For neurons to work as a team, it helps to have a beat

When it comes to conducting complex tasks, it turns out that the brain needs rhythm, according to researchers at the University of California, Berkeley.

Specifically, cortical rhythms, or oscillations, can effectively rally groups of neurons in widely dispersed regions of the brain to engage in coordinated activity, much like a conductor will summon up various sections of an orchestra in a symphony.

Even the simple act of catching a ball necessitates an impressive coordination of multiple groups of neurons to perceive the object, judge its speed and trajectory, decide when it's time to catch it and then direct the muscles in the body to grasp it before it whizzes by or drops to the ground.

Until now, neuroscientists had not fully understood how these neuron groups in widely dispersed regions of the brain first get linked together so they can work in concert for such complex tasks.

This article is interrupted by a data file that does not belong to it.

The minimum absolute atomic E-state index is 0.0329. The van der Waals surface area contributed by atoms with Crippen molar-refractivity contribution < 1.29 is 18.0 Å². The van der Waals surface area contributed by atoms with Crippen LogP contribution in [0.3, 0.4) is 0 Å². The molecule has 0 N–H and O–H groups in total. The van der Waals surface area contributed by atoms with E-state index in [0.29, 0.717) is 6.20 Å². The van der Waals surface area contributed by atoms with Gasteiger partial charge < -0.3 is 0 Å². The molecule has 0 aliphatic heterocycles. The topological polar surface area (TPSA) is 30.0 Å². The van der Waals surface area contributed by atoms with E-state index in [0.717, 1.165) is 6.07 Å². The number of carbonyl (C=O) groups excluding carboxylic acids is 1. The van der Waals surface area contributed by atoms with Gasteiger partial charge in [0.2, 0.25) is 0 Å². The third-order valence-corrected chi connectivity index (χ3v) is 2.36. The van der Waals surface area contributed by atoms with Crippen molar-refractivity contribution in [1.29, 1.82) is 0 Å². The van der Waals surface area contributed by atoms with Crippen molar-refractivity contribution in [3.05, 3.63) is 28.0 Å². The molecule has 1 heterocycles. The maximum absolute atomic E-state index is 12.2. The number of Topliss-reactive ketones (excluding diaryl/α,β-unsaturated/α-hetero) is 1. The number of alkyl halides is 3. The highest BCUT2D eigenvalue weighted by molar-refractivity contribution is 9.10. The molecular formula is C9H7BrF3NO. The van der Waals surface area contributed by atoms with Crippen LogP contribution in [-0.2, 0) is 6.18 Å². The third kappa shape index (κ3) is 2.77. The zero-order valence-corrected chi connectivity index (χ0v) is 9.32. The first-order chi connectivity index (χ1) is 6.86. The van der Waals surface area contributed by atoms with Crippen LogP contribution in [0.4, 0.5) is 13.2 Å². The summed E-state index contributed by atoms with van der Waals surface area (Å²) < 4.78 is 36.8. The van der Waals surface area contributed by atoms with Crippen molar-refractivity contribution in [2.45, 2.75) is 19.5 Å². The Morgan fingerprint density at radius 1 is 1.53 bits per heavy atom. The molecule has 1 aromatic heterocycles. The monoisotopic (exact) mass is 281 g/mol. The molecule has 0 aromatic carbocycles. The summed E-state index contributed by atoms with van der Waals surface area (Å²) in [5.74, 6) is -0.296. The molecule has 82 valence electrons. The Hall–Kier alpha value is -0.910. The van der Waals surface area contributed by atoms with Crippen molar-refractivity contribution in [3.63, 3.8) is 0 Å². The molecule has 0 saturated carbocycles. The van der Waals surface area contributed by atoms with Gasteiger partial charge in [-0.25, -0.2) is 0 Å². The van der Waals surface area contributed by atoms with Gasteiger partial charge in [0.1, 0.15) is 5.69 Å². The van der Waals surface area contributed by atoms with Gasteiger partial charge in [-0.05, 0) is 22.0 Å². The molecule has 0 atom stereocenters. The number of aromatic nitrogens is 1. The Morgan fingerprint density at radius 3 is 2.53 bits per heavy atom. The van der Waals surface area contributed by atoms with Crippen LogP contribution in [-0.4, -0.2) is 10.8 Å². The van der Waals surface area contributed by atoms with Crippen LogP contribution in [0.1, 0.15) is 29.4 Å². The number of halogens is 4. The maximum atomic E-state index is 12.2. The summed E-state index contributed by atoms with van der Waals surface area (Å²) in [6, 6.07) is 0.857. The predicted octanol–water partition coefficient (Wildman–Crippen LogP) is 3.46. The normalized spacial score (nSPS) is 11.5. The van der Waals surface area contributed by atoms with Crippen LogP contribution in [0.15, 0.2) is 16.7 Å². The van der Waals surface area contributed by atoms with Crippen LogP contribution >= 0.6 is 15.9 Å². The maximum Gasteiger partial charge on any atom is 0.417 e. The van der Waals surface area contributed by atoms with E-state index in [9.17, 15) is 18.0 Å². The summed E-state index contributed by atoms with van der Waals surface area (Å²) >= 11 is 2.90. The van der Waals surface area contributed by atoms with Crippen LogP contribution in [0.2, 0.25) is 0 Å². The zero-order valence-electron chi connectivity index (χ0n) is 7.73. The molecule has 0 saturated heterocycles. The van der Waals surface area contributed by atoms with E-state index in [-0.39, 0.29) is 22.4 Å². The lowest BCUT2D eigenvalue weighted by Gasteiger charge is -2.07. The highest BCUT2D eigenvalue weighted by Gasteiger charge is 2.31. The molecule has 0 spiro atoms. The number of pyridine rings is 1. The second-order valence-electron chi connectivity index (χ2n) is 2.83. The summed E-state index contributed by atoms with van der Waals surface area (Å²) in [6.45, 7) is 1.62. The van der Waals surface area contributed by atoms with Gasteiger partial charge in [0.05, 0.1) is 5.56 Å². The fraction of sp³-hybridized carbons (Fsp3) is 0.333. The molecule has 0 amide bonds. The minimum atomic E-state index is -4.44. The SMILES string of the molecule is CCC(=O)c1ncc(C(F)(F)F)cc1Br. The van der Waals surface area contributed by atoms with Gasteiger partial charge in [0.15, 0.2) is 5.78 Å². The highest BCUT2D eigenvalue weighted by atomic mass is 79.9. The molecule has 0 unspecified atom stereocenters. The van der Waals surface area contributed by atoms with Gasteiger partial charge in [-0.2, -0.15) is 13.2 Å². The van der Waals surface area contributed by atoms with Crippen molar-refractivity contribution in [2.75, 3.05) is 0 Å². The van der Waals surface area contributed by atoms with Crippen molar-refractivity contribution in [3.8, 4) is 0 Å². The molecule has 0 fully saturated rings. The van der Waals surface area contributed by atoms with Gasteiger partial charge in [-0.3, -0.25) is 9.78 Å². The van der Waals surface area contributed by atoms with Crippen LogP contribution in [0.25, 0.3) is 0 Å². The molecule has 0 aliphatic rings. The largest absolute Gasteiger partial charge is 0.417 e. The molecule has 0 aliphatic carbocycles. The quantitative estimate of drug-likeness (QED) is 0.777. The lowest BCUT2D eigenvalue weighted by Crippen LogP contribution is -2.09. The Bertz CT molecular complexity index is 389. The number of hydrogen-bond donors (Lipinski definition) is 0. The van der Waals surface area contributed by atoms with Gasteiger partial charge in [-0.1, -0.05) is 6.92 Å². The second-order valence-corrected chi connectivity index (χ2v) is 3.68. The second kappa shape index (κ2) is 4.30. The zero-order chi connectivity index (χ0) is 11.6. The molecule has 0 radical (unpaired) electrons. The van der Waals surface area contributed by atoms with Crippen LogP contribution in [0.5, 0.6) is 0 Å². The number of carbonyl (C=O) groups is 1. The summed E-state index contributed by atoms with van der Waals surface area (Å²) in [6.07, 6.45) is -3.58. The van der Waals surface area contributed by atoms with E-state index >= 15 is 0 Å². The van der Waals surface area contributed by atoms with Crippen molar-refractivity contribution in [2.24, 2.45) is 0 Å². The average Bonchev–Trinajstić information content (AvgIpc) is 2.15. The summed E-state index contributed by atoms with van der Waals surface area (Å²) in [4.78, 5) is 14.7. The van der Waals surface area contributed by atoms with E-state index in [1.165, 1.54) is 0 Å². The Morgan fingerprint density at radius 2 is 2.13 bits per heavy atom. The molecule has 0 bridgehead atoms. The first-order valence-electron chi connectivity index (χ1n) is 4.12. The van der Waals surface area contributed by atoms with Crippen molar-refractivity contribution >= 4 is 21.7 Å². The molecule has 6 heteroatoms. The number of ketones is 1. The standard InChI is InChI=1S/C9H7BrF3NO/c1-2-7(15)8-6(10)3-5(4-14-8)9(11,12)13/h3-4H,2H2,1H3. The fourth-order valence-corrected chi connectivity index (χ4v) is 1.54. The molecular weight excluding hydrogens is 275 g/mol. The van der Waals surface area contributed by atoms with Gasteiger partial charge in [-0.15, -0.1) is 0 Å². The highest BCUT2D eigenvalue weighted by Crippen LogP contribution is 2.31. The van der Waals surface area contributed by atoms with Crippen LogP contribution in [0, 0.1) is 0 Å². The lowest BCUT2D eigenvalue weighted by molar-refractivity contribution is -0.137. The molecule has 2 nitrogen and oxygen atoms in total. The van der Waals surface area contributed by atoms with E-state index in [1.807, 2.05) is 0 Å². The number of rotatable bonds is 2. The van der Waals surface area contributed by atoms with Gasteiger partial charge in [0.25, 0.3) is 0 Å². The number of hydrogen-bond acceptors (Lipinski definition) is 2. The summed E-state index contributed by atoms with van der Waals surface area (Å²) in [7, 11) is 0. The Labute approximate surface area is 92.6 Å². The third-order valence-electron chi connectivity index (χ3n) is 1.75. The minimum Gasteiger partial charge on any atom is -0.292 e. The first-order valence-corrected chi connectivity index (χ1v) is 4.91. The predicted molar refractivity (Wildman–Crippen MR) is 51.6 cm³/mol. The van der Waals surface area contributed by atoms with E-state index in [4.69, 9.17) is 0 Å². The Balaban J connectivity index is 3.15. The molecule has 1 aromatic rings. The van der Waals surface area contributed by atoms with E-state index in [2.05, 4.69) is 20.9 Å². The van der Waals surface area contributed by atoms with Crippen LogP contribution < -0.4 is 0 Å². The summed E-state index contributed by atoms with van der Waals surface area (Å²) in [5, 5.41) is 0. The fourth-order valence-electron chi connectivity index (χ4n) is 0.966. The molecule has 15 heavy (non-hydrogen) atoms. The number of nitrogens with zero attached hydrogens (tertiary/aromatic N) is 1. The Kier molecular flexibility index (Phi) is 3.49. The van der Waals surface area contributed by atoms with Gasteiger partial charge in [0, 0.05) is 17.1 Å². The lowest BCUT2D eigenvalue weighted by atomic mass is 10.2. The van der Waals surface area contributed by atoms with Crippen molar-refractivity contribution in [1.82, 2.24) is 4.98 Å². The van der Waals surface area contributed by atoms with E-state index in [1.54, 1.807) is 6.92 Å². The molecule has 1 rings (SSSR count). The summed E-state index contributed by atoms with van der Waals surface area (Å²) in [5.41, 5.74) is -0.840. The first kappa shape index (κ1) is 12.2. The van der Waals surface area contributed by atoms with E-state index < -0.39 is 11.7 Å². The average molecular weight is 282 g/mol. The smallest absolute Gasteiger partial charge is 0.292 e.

The UC Berkeley findings are to be published the week of 20 September in the online early edition of the journal Proceedings of the National Academy of Sciences.

"One of the key problems in neuroscience right now is how you go from billions of diverse and independent neurons, on the one hand, to a unified brain able to act and survive in a complex world, on the other," said principal investigator Jose Carmena, UC Berkeley assistant professor at the Department of Electrical Engineering and Computer Sciences, the Program in Cognitive Science, and the Helen Wills Neuroscience Institute. "Evidence from this study supports the idea that neuronal oscillations are a critical mechanism for organizing the activity of individual neurons into larger functional groups."